Amid the satanic panic moral hysteria of the late 80s, Wax Trax! Records luminaries My Life With the Thrill Kill Kult emerged as the eminent scourge of knee-jerk, misguided parents and overzealous censorship groups across America, unleashing un-holy terror with thumping, tongue-in-cheek, sample-heavy sound collage noise anthems about drugs, BDSM-tinged sex and faux occultism.

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Photo By: Steve Topp

Nearly 30 years have passed since those heady days, and although the Thrill Kill Kult may no longer be the potent force of corruption they once were, the campy, kitschy, b-movie horror sleaze they peddled with classic albums I See Good Spirits and I See Bad Spirits, Kooler Than Jesus, and Confessions of a Knife is as gleefully alive as ever.

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Photo By: Steve Topp

They made this abundantly clear to a small but enthusiastic Lehigh Valley crowd on Thursday, June 9, when Northampton served as the unlikely first stop on the northeast leg of the band’s Elektrik Messiah Show tour.

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Photo By: Adrianna Gober

Slinking on stage one by one, co-founder and Chairman of the Beat, Buzz McCoy, lead the way, taking his place at an elevated synth station at the back of the stage where he oversaw the night’s proceedings. Guitarist Westin Halvorson and bassist Mimi Star soon followed, and as a triggered sample of a man’s voice dully intoning about witchcraft filled the room, the trio exploded into “Witchpunkrockstar,” the opening track from 2009’s over-the-top Death Threat. It wasn’t until halfway through the song that co-founder, frontman and sleaze ambassador Groovie Mann crept onto the stage from out the darkness.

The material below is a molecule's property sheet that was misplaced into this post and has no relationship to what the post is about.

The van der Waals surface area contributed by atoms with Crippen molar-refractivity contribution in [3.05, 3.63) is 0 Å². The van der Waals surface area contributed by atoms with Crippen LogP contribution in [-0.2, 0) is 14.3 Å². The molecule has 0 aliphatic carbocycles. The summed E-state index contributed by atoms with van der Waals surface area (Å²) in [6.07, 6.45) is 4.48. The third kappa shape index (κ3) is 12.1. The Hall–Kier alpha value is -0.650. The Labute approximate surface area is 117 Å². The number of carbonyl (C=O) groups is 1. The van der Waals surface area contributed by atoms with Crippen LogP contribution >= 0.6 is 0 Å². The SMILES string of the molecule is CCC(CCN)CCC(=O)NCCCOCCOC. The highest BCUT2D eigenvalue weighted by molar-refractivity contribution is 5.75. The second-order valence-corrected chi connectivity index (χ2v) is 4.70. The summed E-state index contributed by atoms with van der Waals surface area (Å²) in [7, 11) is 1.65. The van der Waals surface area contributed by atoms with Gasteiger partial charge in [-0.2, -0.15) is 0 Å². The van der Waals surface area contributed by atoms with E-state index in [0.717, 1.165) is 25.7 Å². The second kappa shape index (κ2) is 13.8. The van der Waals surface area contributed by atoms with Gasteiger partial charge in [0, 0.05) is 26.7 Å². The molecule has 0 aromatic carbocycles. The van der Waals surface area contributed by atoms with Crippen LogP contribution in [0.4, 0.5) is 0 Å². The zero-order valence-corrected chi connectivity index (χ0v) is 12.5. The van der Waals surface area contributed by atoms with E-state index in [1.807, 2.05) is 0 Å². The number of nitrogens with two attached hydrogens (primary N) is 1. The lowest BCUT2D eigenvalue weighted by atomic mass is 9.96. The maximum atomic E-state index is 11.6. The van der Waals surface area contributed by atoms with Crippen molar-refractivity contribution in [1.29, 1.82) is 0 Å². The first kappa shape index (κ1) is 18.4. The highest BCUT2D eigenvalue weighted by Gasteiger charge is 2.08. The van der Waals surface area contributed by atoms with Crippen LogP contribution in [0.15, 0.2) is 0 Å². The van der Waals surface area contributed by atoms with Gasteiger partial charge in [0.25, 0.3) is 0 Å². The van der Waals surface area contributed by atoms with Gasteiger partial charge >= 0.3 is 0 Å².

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Photo By: Steve Topp

Dressed nearly head-to-toe in leather with various gold accoutrements decorating his neck and knuckles, Mann stalked the stage like a man possessed, preening menacingly and camping it up to the absolute delight of a increasingly fired up crowd. Flanked on either side by Halvorson and Star, Mann growled his way through a relentlessly fast-paced set, including industrial dance staples “A Daisy Chain 4 Satan,” “Kooler Than Jesus,” “Sex on Wheelz” and “After the Flesh”. Especially entertaining were Mann’s provocative, sexually-charged antics with guitarist Halvorson, enacting a display that would not be chaperone-approved. With a non-stop, high powered set and McCoy acting as devilish hype man from his synthesizer pulpit, it didn’t take long for the Kult to whip the crowd into a limb-flailing frenzy.

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Photo By: Steve Topp

By the time the band reached the end of their set, Mann had lost his shirt and draped himself across the monitors, pawing at the adoring faithful at the front. Those not being gladly and willingly victimized danced with shameless abandon, engulfed by a pummeling wave of bass and distortion as the band tore through a deranged version of “Electrical Soul Wish,” to close out their set. Sweat drenched and satisfied, the band and the crowd disbursed to mingle at the bar, or to make their way out into the night.

Photos By: Steve Topp
Words By: Adrianna Gober